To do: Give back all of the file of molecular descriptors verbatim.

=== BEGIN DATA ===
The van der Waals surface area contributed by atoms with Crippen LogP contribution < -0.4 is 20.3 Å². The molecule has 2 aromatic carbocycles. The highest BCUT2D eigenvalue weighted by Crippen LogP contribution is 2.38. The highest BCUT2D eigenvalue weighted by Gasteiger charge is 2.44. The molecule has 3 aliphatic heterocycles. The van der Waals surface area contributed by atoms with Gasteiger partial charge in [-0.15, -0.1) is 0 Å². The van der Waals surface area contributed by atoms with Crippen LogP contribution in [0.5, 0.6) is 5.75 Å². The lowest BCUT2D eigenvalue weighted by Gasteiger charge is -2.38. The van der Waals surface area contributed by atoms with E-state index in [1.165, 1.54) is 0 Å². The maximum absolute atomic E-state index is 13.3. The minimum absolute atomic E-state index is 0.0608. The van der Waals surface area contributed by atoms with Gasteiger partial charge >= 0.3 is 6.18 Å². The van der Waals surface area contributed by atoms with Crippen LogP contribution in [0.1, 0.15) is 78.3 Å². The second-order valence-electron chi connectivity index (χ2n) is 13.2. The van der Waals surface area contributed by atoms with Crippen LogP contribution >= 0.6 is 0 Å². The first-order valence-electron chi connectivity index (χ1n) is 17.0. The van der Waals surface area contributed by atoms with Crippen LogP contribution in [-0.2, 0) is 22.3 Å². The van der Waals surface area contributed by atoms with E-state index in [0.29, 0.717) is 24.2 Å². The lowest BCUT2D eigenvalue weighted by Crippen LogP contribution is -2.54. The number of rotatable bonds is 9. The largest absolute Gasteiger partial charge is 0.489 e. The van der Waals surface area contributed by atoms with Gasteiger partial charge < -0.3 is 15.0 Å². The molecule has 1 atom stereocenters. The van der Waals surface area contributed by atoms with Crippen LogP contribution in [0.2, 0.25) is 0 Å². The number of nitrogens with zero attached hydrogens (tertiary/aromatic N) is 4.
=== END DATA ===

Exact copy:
The van der Waals surface area contributed by atoms with Crippen LogP contribution < -0.4 is 20.3 Å². The molecule has 2 aromatic carbocycles. The highest BCUT2D eigenvalue weighted by Crippen LogP contribution is 2.38. The highest BCUT2D eigenvalue weighted by Gasteiger charge is 2.44. The molecule has 3 aliphatic heterocycles. The van der Waals surface area contributed by atoms with Gasteiger partial charge in [-0.15, -0.1) is 0 Å². The van der Waals surface area contributed by atoms with Crippen LogP contribution in [0.5, 0.6) is 5.75 Å². The lowest BCUT2D eigenvalue weighted by Gasteiger charge is -2.38. The van der Waals surface area contributed by atoms with E-state index in [1.165, 1.54) is 0 Å². The maximum absolute atomic E-state index is 13.3. The minimum absolute atomic E-state index is 0.0608. The van der Waals surface area contributed by atoms with Gasteiger partial charge >= 0.3 is 6.18 Å². The van der Waals surface area contributed by atoms with Crippen LogP contribution in [0.1, 0.15) is 78.3 Å². The second-order valence-electron chi connectivity index (χ2n) is 13.2. The van der Waals surface area contributed by atoms with Crippen LogP contribution >= 0.6 is 0 Å². The first-order valence-electron chi connectivity index (χ1n) is 17.0. The van der Waals surface area contributed by atoms with Crippen LogP contribution in [-0.2, 0) is 22.3 Å². The van der Waals surface area contributed by atoms with E-state index in [0.29, 0.717) is 24.2 Å². The lowest BCUT2D eigenvalue weighted by Crippen LogP contribution is -2.54. The number of rotatable bonds is 9. The largest absolute Gasteiger partial charge is 0.489 e. The van der Waals surface area contributed by atoms with Gasteiger partial charge < -0.3 is 15.0 Å². The molecule has 1 atom stereocenters. The van der Waals surface area contributed by atoms with Crippen LogP contribution in [0.2, 0.25) is 0 Å². The number of nitrogens with zero attached hydrogens (tertiary/aromatic N) is 4.